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Saturday, November 26, 2022

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Netflix Releases Official Trailer for Neo Yokio

In the most bizarre news I’ve heard in a while, Netflix has released a trailer for Neo Yokio, a cartoon created by Vampire Weekend’s lead vocalist and guitarist Ezra Koenig and starring Jaden Smith.



Including a baffling list of actors and actresses including Jude Law, Susan Sarandon, Steve Buscemi, Jason Schwartzman, Tavi Gevinson, and Desus & Mero, this Netflix original is touting itself as an “anime” about a pretty magical demon hunting rich boy who lives in the greatest and most culturally diverse city in the world with his robot butler. The premise alone would be enough to make me wary of the project, not to mention Netflix once again attempting to appeal to anime fans in baffling ways, but the awkward voice acting and animation that reminds us of Studio Deen’s other pratfalls wipe away any positive expectations. The possibly good idea of a modern or near future setting with occult aspects is undermined by the characters flying around and shooting lasers Dragonball-style and awful writing that can’t decide between ¬†chuunibyou gems such as “She’s possessed? That sucks,” “I’m grieving the death of a relationship,” and “Win, lose, we’ll all be equal in the grave” or attempts to be relevant to the urban youth such as “Yo, we gotta teach these old money fuckboys a lesson.” While it may be too early to judge to plot itself based on just a trailer, based on everything else I’ve seen in these two minutes I’m going to stick with my assumption that it will be lackluster.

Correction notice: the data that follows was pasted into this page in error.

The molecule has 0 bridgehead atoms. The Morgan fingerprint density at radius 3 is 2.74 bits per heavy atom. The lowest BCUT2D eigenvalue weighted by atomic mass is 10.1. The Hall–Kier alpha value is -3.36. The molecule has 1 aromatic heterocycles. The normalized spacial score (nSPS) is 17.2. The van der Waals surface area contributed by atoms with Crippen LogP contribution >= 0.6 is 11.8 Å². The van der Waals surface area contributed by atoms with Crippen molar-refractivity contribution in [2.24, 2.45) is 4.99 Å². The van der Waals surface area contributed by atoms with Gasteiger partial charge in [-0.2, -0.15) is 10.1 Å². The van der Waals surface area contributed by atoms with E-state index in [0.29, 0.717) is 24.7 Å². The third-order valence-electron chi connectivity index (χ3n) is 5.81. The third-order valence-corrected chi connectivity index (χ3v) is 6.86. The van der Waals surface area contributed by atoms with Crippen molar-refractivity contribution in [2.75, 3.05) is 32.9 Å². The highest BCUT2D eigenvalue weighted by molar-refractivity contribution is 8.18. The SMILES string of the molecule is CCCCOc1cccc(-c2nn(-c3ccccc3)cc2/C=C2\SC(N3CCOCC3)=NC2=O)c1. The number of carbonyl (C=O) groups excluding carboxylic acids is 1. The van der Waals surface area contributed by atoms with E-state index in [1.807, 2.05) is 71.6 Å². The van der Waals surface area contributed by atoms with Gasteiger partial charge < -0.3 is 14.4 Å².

Even putting aside this being yet another attempt at Americanized anime that promises to awkwardly shove anime cliches into an otherwise Western project, this looks like it’s going to be bad in the same way as Netflix’s Death Note: not only bad from a technical standpoint, but perhaps even worse, bad without being entertaining. Some people are claiming that this is meant to be a parody of anime, but at best the trailer fails to portray this entirely and at worst it’s a case similar to how Tommy Wiseau reclassified¬†The Room as a black comedy in response to audience reactions. While you could argue that I’m being too critical of what is just a promotion, as someone who is (presumably) the target audience by virtue of enjoying anime, I have no interest in watching this series in the slightest.

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